More Top Stories


Alleged rapist in remand

27 April 2024

Rugby league

Moana target 2025 World Cup

11 November 2022

Sogavare bows out of Solomon Islands prime ministerial race

Tuesday 30 April 2024 | Written by Supplied | Published in Regional, Solomon Islands


Sogavare bows out of Solomon Islands prime ministerial race
Solomon Islands Prime Minister Manasseh Sogavare (right), joined by Foreign Minister Jeremiah Manele (left), tells reporters in Honiara that he will not seek re-election to the top office, April 29, 2024. Charley Piringi/BenarNews/24042905

Solomon Islands' pro-China leader, Manasseh Sogavare, has withdrawn from the race to be the next prime minister following the country’s national election.

The controversial politician, who was in his fourth stint as prime minister coming into the April 17 election, announced on Monday (local time) he would not contest, saying he had been "vilified by media" and his family had been subjected to "unprecedented abuse".

His political party gained 15 seats at the national election, losing more than half of the 37 MPs it had going into the poll.

He will be replaced as his party's prime ministerial candidate by Foreign Minister Jeremiah Manele, who will aim to become leader on Thursday when new MPs sit in parliament to decide the prime minister.

It is still unclear whether Mr Manele will have the numbers to become prime minister.

Mr Sogavare made international headlines when he signed a controversial security pact with China in 2022 after switching the country's diplomatic relations from Taiwan.

Speaking at a press conference in the Solomon Islands capital Honiara on Monday night, Mr Sogavare thanked his "people and country" for the "privilege and honour" of serving as leader.   

But, he said, it was time to "usher in new party leadership".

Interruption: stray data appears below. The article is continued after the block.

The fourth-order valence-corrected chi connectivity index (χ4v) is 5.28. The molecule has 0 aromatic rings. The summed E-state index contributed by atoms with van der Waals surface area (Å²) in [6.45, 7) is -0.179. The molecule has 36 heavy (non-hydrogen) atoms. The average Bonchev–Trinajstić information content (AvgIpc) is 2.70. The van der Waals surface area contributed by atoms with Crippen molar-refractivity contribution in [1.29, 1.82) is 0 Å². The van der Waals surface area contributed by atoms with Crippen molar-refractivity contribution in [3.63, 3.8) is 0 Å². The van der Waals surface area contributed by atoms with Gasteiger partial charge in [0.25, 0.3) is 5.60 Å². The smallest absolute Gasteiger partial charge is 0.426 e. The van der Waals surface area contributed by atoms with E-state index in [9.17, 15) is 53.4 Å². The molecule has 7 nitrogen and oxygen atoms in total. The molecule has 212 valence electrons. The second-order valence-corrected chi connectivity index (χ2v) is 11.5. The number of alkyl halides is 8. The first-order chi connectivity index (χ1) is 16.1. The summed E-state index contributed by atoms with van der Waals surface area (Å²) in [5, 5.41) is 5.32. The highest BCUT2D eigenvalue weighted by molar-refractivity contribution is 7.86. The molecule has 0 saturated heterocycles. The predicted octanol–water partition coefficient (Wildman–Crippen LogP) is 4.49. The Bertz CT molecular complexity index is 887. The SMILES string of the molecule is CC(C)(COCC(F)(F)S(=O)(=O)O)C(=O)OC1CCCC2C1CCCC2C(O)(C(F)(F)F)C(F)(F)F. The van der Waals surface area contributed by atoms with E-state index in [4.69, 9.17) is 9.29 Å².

"I have been accused of many things [during my time as leader]," he said. "My family, and my children included, have been subjected to unprecedented verbal abuse. 

"I have been increasingly vilified in the media, our family home has been razed to the ground. 

"But that did not waver my resolve to serve my country. It is a monumental sacrifice."

Mr Sogavare's announcement marks the end of an era in Solomon Islands politics.

Known to Solomon Islanders as "Soga", he drove the country's controversial recent pivot towards China, which culminated in a secretive security pact.

The pact also influenced Australia's federal election and thrust the small island nation of 750,000 into the middle of a geopolitical tussle between the superpowers.

Despite violent riots in the capital in 2021 and attempts to oust him as leader, Mr Sogavare stood firm and came into this month's election as a favourite to win.

It would have made him the first Solomon Islands leader in history to serve a full term and win re-election.

An intense period of political horse-trading is still underway in Solomon Islands after no political party won enough seats at the April 17 election to form government on its own.

In what experts have labelled an "extraordinary process" where "acts of corruption" historically take place, the main political parties and their winning MPs are divided into camps in hotels and restaurants across the capital Honiara to try and build a governing coalition and select a prime minister.

Monday night's press conference with Mr Sogavare was held at the Cowboys Bar and Grill Restaurant in Honiara.

Insiders suggest Mr Sogavare, who was not considered a popular leader in Solomon Islands, was pushed out by his party, however, he rejected that notion saying he "felt great" handing over to a "very competent captain".

In Solomon Islands, 26 MPs are needed to form a government.

Mr Sogavare's party, the OUR Party, has 15 MPs in its coalition on Monday night, however, it claims to have as many as double that number.

The country's opposition group, led by Matthew Wale and the son of the country's first prime minister, Peter Kenilorea Jnr, claims to have 20 MPs.

There were 10 independent MPs elected.

Solomon Islands' MPs will head to parliament on Thursday to select the new prime minister, with history suggesting votes — and allegiances — could swing at the last minute.

In a noticeable change to Mr Sogavare's often assertive tone, Mr Manele, who political watchers consider more of a "statesman", said he just wished for a peaceful prime ministerial election.  

"I'm well aware of the challenges, and I know at times it can be lonely [as leader], but I am confident and confident in our policies and in the solidarity of our coalition," he said. 

"Our people have spoken and elected us, our first task is to elect a prime minister. May god bless Solomon Islands from shore to shore."